Monday, 4 September 2006

Review: Joe Cinque’s Consolation, Helen Garner (2004)

Dewey Decimal Classification: 345.947 4

In this non-fiction narrative, Garner takes centre stage, describing, in detail, the events that she noted, armed with a notebook and pens, from 1999 to 2003. The murder — she’s convinced it was murder — of Joe Cinque occurred in 1997. The accused, Anu Singh — a flighty, manipulative and very beautiful girl of Indian extraction — gets four years’ incarceration. Madhavi Rao — a demure, passive, diminutive young woman — gets off scot-free.

Joe emerges, especially toward the end, as a wholly sympathetic character. It’s not surprising, since Singh won’t talk to Garner after her release from Silverwater Prison. Garner is thrown on the resources of Maria Cinque, a woman of towering passions and great dignity, who entertains the writer at her Newcastle home, invites her over to talk to Joe’s friends and family, and generally provides material that will serve to sway the reader’s sympathies.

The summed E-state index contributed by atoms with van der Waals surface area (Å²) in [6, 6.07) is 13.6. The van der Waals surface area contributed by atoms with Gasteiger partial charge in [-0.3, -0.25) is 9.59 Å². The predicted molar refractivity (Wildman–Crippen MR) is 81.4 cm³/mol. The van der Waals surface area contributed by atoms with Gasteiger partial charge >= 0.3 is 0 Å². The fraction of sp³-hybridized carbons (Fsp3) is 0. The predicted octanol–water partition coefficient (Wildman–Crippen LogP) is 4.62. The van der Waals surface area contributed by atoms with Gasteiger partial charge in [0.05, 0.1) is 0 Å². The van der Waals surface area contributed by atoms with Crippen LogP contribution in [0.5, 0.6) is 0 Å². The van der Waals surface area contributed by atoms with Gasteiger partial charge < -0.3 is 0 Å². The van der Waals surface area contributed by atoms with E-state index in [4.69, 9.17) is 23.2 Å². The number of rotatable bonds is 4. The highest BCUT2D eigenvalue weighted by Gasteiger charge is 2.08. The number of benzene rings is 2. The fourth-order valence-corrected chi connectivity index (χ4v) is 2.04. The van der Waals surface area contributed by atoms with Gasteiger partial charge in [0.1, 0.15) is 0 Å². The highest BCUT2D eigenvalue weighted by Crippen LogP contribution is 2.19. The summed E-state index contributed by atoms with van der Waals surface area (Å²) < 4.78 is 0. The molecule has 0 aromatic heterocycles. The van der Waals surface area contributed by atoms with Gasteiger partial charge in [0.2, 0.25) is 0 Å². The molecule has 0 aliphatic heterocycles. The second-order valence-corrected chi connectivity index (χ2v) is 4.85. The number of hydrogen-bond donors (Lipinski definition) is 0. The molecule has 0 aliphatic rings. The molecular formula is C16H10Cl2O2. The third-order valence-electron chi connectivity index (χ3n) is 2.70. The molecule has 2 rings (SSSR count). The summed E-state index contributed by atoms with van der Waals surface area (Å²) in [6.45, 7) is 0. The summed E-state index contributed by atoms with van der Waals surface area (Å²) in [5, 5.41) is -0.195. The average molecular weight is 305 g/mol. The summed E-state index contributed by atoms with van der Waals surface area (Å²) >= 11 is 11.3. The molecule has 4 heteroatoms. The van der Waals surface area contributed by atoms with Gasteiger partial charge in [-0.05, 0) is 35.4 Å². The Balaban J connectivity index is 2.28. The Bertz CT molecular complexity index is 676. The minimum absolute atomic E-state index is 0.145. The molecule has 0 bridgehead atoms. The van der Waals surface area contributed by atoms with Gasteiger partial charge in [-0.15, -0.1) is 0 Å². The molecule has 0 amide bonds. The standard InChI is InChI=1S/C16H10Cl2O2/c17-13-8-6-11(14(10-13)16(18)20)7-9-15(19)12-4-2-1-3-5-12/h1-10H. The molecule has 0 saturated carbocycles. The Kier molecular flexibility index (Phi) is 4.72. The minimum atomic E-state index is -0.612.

The book grows on you. After an awkward start, when Garner describes how she started to study the case, the narrative picks up speed and the delineations of the case become clear.

Singh is obviously slightly demented and probably evil. Rao as an accomplice — why didn’t she inform the police when she knew that Singh wanted to kill Cinque? — is clearly remiss in her judgement. But she walks free. Joe’s parents are furious at the judgements.

The apple on the cover of the book is a reference to Joe, a sign of his presence, a promise not to let his memory be forgotten.

I longed to write a lament for Joe Cinque. But what would be the use of one more victim story? What fresh understanding could it bring?

Garner’s complaint is an indictment of the justice system, that allows criminals to earn lenient sentences due to diminished responsibility — Singh’s case. It also refers to the lack of accountability, of blame when a witness, someone close to the crime, doesn’t put out their hand to help — Rao’s case.

The finale is haunting and poignant, not overloaded with sentiment, but reserving its final plaint for the departed: a young man with so much promise cut down in the prime of his life.

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